NATO Rebuff On MAP Would Be No Tragedy: Ukraine Aide
KIEV, Ukraine -- A Ukrainian presidential aide said on Tuesday it would not be a tragedy if NATO failed next month to put Kiev on the road to membership of the alliance.
His remarks appeared to signal that Ukraine recognises its hopes of joining NATO are receding -- at least for now -- and that it has little chance of next month securing a Membership Action Plan (MAP), seen as the first step towards membership.
At a summit last April, NATO promised Ukraine it would one day join the military alliance but opted not to offer Kiev a MAP. Despite U.S. support for Ukraine, many European states are reluctant to let it join.
The former Soviet republic hopes to secure a MAP when NATO foreign ministers meet in Brussels next month but is playing down the impact of any failure to do so.
"Even if that is the scenario, I would not make a tragedy out of it. The main thing is the doors must be open," Andriy Goncharuk, President Viktor Yushchenko's political adviser, told a news conference.
"We should stress that Ukraine is doing quite well in the framework of annual (cooperation) plans. And securing a MAP does not mean joining the alliance. A decision on joining will be taken when Ukraine and NATO are both ready."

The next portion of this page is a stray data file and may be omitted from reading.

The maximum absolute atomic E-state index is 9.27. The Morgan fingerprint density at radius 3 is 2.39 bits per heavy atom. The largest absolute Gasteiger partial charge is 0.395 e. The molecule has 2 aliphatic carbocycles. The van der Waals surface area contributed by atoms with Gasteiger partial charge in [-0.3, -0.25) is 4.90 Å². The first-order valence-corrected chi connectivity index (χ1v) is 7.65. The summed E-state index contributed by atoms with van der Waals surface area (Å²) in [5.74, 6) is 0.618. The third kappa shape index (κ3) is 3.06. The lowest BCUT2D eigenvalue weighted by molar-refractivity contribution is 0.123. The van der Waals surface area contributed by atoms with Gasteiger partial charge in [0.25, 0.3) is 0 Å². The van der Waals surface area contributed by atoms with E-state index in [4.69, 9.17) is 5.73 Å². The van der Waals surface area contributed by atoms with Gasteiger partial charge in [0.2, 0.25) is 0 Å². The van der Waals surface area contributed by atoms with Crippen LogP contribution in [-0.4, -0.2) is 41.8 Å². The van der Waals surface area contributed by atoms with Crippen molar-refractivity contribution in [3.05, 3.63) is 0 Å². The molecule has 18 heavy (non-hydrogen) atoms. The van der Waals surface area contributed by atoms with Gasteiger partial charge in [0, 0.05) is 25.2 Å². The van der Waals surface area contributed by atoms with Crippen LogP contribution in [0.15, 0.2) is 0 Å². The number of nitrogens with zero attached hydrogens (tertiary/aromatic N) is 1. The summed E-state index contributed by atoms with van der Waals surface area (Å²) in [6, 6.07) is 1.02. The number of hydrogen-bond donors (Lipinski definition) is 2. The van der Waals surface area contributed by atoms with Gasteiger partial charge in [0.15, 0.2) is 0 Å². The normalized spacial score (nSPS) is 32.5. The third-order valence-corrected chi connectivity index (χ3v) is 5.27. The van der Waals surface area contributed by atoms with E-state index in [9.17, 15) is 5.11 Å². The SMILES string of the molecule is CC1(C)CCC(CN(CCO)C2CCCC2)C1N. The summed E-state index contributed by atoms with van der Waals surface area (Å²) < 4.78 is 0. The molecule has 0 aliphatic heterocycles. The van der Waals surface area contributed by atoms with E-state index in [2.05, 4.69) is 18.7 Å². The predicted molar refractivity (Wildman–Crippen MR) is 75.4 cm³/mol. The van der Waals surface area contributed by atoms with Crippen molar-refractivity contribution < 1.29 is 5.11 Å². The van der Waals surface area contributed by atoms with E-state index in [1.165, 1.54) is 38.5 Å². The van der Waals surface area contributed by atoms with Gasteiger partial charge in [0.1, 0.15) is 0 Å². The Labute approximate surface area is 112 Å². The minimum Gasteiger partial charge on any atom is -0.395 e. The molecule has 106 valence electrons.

In Brussels, NATO spokesman James Appathurai said it was too early to predict a decision at the ministerial meeting.
"The process of MAP itself has become highly politicised," he told a briefing. "Regardless of the decision, we should not politicise it."
Some alliance member states say offering MAP to a would-be member is only a technical step and does not prejudge any final membership decision. Others say it is difficult to refuse entry to a state once MAP has been granted.
European countries opposing Ukrainian membership point to recurring political turmoil since the 2004 "Orange Revolution" protests brought pro-Western politicians to power.
Yushchenko has long been at odds with Prime Minister Yulia Tymoshenko and had called an early parliamentary election for December to try to break the political deadlock. But that poll will now not take place, at least until early next year.
Opponents of Ukrainian membership also cite opinion polls showing limited support for membership inside the country -- no more than 30 percent of respondents want to join the alliance.
Russia fiercely opposes the notion of NATO membership for Ukraine and Georgia, another former Soviet republic that is seeking to join, and said last week it would pull out of a conventional arms treaty if they were admitted.
Western reluctance to membership for both countries has grown since Russia's brief war with Georgia in August.
Source: Kyiv Post